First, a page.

Individuals who escape or are rescued from trafficking have a real chance to live productive, healthy lives; that said, there is a recognized process that the vast majority, if not all, will go through before they can feel like they have fully joined society. This process is categorized by the following four stages.
Victim – This is a person who is actively being trafficked, meaning they are being forced to sell their bodies, do domestic or factory work, sell drugs, et cetera. They often suffer emotional and physical abuse at the hands of their traffickers and those conspiring with them; many are also manipulated by the promises of money or affection and/or threatened with deportation or imprisonment. Many victims became dependent on drugs, either as a means to cope or because they are forced to by their traffickers. Like many victims of abuse, they are constantly on edge and will do anything to appease their traffickers in order to avoid punishment. They may not know they are being victimized and in fact believe the trafficker cares for them.
Usually we hear of victims being trafficked by strangers, either online or in their communities. It’s important to know, however, that some are preyed upon by people they know, even their own relatives. On the other hand, victims, particularly those who have been forced into criminal behavior, are often blamed or even shunned by family members who don’t understand the complex dynamics of trafficking and the methods traffickers use (i.e. emotional manipulation) to get victims to do their bidding. This lack of support by loved ones will be an additional hurdle victims need to overcome during the recovery process.
Survivor – This is a person who has been removed from the trafficking situation, either through escape or because they were rescued by others or law enforcement. Though they are now physically safe, they are still mentally imprisoned by their experience, which can manifest as PTSD symptoms such as nightmares and flashbacks of times they were beaten or otherwise abused. They may also feel guilty for things they were forced to do while trafficked. While they probably realize that their traffickers are criminals and ill-intentioned, they may also feel conflicted and consider going to back them – this could be a result of the emotional manipulation, access to drugs, and feelings of unworthiness. At the same time, there is hope for the future – they are probably back at home and/or school and are beginning to be reintegrated into society.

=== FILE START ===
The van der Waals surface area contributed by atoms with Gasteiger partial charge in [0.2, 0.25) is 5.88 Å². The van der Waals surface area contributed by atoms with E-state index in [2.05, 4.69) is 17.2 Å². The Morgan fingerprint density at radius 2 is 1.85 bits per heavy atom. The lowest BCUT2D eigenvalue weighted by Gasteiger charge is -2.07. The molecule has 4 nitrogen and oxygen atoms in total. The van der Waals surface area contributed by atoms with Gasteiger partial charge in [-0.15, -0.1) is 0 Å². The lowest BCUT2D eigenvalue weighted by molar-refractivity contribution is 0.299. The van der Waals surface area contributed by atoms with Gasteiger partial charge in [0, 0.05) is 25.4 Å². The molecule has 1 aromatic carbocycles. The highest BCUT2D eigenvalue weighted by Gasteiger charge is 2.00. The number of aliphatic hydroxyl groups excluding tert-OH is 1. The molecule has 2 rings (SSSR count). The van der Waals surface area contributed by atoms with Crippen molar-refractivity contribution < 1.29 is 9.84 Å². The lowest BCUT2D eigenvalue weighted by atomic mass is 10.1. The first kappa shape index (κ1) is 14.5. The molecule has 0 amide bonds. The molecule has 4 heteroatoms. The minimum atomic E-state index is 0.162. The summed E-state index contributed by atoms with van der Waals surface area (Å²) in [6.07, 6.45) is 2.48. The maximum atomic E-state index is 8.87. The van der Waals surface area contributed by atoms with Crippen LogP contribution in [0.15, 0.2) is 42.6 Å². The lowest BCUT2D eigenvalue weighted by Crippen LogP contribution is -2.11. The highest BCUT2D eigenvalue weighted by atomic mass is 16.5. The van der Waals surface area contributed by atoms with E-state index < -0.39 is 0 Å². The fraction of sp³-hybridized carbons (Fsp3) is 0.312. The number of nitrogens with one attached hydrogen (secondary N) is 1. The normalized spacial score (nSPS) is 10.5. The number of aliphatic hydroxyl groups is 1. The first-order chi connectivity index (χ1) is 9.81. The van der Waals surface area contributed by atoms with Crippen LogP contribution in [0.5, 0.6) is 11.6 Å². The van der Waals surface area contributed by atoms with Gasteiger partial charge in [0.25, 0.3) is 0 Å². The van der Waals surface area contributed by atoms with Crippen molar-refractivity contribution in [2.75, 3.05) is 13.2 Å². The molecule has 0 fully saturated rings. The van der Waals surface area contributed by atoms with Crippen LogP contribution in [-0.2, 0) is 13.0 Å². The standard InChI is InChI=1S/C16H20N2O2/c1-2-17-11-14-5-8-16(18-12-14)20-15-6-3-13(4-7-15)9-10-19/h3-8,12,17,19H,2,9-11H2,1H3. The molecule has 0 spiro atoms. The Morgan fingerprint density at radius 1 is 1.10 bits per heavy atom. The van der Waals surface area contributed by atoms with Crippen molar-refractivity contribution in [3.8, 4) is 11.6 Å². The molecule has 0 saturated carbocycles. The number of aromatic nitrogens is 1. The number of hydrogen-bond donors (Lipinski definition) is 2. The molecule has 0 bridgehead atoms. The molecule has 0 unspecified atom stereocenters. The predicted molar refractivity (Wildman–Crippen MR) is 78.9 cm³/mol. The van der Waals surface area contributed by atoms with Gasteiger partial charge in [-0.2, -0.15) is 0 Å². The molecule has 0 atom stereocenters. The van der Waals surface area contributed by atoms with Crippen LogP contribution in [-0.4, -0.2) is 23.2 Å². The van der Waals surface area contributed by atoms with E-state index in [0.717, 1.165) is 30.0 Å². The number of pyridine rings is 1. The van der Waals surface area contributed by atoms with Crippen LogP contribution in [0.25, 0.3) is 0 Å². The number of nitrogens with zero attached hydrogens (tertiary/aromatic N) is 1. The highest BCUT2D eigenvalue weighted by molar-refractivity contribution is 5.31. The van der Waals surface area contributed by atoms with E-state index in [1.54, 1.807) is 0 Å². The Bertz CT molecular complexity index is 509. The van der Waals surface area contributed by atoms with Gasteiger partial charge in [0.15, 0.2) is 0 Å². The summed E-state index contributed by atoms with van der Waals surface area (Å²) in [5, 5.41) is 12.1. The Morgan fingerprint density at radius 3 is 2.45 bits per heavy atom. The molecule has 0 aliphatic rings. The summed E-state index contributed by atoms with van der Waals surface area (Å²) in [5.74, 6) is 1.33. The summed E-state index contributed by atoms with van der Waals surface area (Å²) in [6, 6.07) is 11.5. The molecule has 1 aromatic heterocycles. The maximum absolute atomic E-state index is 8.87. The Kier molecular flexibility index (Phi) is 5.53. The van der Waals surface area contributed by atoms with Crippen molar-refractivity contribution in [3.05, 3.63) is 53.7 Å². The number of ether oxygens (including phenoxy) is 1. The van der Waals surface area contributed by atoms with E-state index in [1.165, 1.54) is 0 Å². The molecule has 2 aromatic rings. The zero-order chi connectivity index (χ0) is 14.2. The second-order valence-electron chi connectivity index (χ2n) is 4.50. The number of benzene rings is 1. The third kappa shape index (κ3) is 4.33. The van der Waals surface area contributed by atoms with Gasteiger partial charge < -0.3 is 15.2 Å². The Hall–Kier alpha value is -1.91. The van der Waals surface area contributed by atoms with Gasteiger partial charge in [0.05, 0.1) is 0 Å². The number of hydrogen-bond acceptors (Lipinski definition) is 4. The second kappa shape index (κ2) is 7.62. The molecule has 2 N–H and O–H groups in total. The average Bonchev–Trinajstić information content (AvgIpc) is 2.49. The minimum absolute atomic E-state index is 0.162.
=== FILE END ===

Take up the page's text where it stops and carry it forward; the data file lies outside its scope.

Thriver – At this stage the person’s inner world has begun to catch up with their new, more positive outer reality, oftentimes as a result of professional counseling. They have moved past any guilt and shame they felt at being trafficked, and fully understand that the sole fault lies with the trafficker. That said, they also recognize what made them vulnerable, be it a history of abuse or neglect in the home; low self-esteem; financial need; et cetera. Just as important, they have come to value their strengths and celebrate how far they have come. They have also learned a number of coping skills they employ during the healing process – including how to build and maintain healthy relationships, both personally and professionally.
Victor – This person has truly processed their experience so that it no longer encompasses their identity or their entire story. They have taken stewardship of their lives and understand that they have the ability to create their future. Relationships and trusting others comes more easily, as they recognize their own personal power to establish boundaries and walk away from people who do not have their best interests at heart. Many victors also feel the need to mentor and reach out to other victims of trafficking, serving as both sounding boards and role models for what is possible.
These categories will not necessarily fit every trafficked person, nor are there set timelines for any particular stage. As is the case with any traumatic experience, each journey is different, depending on the individual, the age at which they were trafficked and how long the trafficking continued. One person may be living in survivor mode for years, while another is able to move beyond this stage more quickly. What is important is that everyone gets the love and support they need and deserve along the way.
In our next post we will explore the critical roles education and mentorship play in empowering survivors to move forward, take ownership of their lives, and pursue their dreams.